Satake, S. I., Sorimachi, G., Kanai, T., Taniguchi, J., and Unno, N., 2010, “Three Dimensional Measurements of Photo-Curing Process With Photo-Curable Resin for UV-Nanoimprint by Micro-Digital-Holographic-PTV,” ASME J. Electron. Packag., 132, 031003. [CrossRef]
Kim, N. S., Amert, A. K., Woessner, S. M., Decker, S., Kang, S. M., and Han, K. N., 2007, “Effect of Metal Powder Packing on the Conductivity of Nanometal Ink,” J. Nanosci. Nanotechnol, 7(11), pp. 3902–3905. [CrossRef] [PubMed]
Amert, A. K., Oh, D. H., and Kim, N. S., 2010, “A Simulation and Experimental Study on Packing on Nano-Inks to Attain Better Conductivity,” J. Appl. Phys., 108, pp. 25–30. [CrossRef]
Zhang, Z. P., Liu, L. F., Yuan, Y. D., and Yu, A. B., Yu, 2001, “A Simulation Study of the Effects of Dynamic Variables on the Packing of Spheres,” Powder Technol., 116, pp. 23–32. [CrossRef]
Chenf, Y. F., Guo, S. J., and Lai, H. Y., 2000, “Dynamic Simulation of Random Packing of Spherical Particles,” Powder Technol., 107, pp. 123–130. [CrossRef]
Zou, R. P., Xu, J. Q., Feng, C. L., Yu, A. B., Johnston, S., and Standish, N., 2003, “Packing of Multi-Sized Mixtures of Wet Coarse Spheres,” Powder Technol., 130, pp. 77–83. [CrossRef]
Sobolev, K., and Amirjanov, A., 2004, “A Simulation Model of the Dense Packing of Particulate Materials,” Adv. Powder Technol., 15(3), pp. 365–376. [CrossRef]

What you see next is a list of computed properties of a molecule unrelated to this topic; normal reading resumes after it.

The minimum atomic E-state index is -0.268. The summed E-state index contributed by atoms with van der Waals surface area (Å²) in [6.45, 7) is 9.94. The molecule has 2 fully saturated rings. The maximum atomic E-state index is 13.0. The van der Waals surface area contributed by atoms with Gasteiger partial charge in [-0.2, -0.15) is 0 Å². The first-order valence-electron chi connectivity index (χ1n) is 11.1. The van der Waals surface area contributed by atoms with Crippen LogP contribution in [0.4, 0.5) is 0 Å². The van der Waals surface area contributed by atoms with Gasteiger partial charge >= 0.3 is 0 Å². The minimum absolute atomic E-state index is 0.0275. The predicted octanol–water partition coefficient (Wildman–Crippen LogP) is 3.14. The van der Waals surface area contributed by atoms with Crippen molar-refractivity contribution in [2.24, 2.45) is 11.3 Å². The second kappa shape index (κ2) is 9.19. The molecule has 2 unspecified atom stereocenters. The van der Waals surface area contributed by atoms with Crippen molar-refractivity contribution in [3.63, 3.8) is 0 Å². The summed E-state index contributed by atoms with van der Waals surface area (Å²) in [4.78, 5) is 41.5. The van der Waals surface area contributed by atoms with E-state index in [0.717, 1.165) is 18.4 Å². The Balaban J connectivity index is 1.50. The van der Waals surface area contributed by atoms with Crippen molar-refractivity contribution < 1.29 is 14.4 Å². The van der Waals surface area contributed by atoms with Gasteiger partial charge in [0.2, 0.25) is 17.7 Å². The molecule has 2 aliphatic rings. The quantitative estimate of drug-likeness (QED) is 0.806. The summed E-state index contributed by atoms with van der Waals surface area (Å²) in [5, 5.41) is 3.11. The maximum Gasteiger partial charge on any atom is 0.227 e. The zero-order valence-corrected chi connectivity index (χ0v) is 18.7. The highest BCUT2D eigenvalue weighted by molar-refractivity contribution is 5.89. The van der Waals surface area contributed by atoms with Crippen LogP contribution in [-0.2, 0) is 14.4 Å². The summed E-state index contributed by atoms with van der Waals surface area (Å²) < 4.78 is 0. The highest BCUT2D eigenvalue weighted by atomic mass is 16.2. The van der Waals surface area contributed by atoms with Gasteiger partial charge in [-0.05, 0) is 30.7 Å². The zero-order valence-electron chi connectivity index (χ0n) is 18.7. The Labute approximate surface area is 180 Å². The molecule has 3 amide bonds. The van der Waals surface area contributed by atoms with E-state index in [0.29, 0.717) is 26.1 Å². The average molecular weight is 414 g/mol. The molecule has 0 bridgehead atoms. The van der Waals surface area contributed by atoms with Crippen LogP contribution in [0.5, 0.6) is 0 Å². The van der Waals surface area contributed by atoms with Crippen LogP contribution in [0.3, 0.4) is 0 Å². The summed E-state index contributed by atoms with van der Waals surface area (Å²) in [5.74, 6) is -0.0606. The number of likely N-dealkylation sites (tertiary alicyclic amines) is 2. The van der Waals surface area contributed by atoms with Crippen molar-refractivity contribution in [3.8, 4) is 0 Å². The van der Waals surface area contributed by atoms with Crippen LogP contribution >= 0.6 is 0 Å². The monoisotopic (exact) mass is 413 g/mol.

Sobolev, K., and Amirjanov, A., 2004, “The Development of a Simulation Model of the Dense Packing of Large Particulate Assemblies,” Powder Technol., 141, pp. 155–160. [CrossRef]
Robinson, D. A., and Friedman, S. P., 2005, “Electrical Conductivity and Dielectric Permittivity of Sphere Packing: Measurements and Modeling of Cubic Lattices, Randomly Packed Monosize Spheres and Multi-Size Mixtures,” Physica A, 358(4), pp. 447–465. [CrossRef]
Gan, M., Gopinathan, N., Jia, X., and Williams, R. A., 2004, “Predicting Packing Characteristics of Particles of Arbitrary Shapes,” KONA, 22, pp. 82–93.
Brouwers, H. J. H., 2006, “Particle-Size Distribution and Packing Fraction of Geometric Random,” Physical Rev. E, 74, 031309. [CrossRef]
Yang, R. Y., Zou, R. P., Dong, K. J., An, X. Z., and Yu, A., 2007, “Simulation of the Packing of Cohesive Particles,” Comput. Phys. Commun., 177, pp. 206–209. [CrossRef]
Siiria, S., and Yliruusi, J., 2007, “Particle Packing Simulation Based on Newtonian Mechanics,” Powder Technol., 174, pp. 82–92. [CrossRef]
Zhang, Z. P., Liu, L. F., Yuan, Y. D., and Yu, A. B., 2001, “A Simulation Study of the Effects of Dynamic Variables on the Packing of Spheres,” Powder Technol., 116, pp. 23–32. [CrossRef]